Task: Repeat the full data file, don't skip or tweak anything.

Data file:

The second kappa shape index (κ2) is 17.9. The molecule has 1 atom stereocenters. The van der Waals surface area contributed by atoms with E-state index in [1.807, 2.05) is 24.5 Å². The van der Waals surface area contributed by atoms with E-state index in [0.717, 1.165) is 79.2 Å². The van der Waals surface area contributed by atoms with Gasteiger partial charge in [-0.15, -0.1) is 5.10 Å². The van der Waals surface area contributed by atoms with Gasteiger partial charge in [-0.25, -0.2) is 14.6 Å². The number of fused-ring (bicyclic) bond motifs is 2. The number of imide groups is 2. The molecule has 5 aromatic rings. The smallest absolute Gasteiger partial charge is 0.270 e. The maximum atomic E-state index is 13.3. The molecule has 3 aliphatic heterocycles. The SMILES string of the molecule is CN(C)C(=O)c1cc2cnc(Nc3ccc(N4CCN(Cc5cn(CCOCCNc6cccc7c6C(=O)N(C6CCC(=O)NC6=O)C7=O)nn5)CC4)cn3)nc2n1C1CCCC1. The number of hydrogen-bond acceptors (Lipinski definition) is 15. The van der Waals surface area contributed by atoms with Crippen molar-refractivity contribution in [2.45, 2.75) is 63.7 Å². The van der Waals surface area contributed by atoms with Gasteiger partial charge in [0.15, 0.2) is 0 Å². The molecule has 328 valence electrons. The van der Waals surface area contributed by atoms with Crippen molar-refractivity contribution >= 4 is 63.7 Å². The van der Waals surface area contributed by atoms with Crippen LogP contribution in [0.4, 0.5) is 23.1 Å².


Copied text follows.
The second kappa shape index (κ2) is 17.9. The molecule has 1 atom stereocenters. The van der Waals surface area contributed by atoms with E-state index in [1.807, 2.05) is 24.5 Å². The van der Waals surface area contributed by atoms with E-state index in [0.717, 1.165) is 79.2 Å². The van der Waals surface area contributed by atoms with Gasteiger partial charge in [-0.15, -0.1) is 5.10 Å². The van der Waals surface area contributed by atoms with Gasteiger partial charge in [-0.25, -0.2) is 14.6 Å². The number of fused-ring (bicyclic) bond motifs is 2. The number of imide groups is 2. The molecule has 5 aromatic rings. The smallest absolute Gasteiger partial charge is 0.270 e. The maximum atomic E-state index is 13.3. The molecule has 3 aliphatic heterocycles. The SMILES string of the molecule is CN(C)C(=O)c1cc2cnc(Nc3ccc(N4CCN(Cc5cn(CCOCCNc6cccc7c6C(=O)N(C6CCC(=O)NC6=O)C7=O)nn5)CC4)cn3)nc2n1C1CCCC1. The number of hydrogen-bond acceptors (Lipinski definition) is 15. The van der Waals surface area contributed by atoms with Crippen molar-refractivity contribution in [2.45, 2.75) is 63.7 Å². The van der Waals surface area contributed by atoms with Gasteiger partial charge in [0.15, 0.2) is 0 Å². The molecule has 328 valence electrons. The van der Waals surface area contributed by atoms with Crippen molar-refractivity contribution >= 4 is 63.7 Å². The van der Waals surface area contributed by atoms with Crippen LogP contribution in [0.4, 0.5) is 23.1 Å².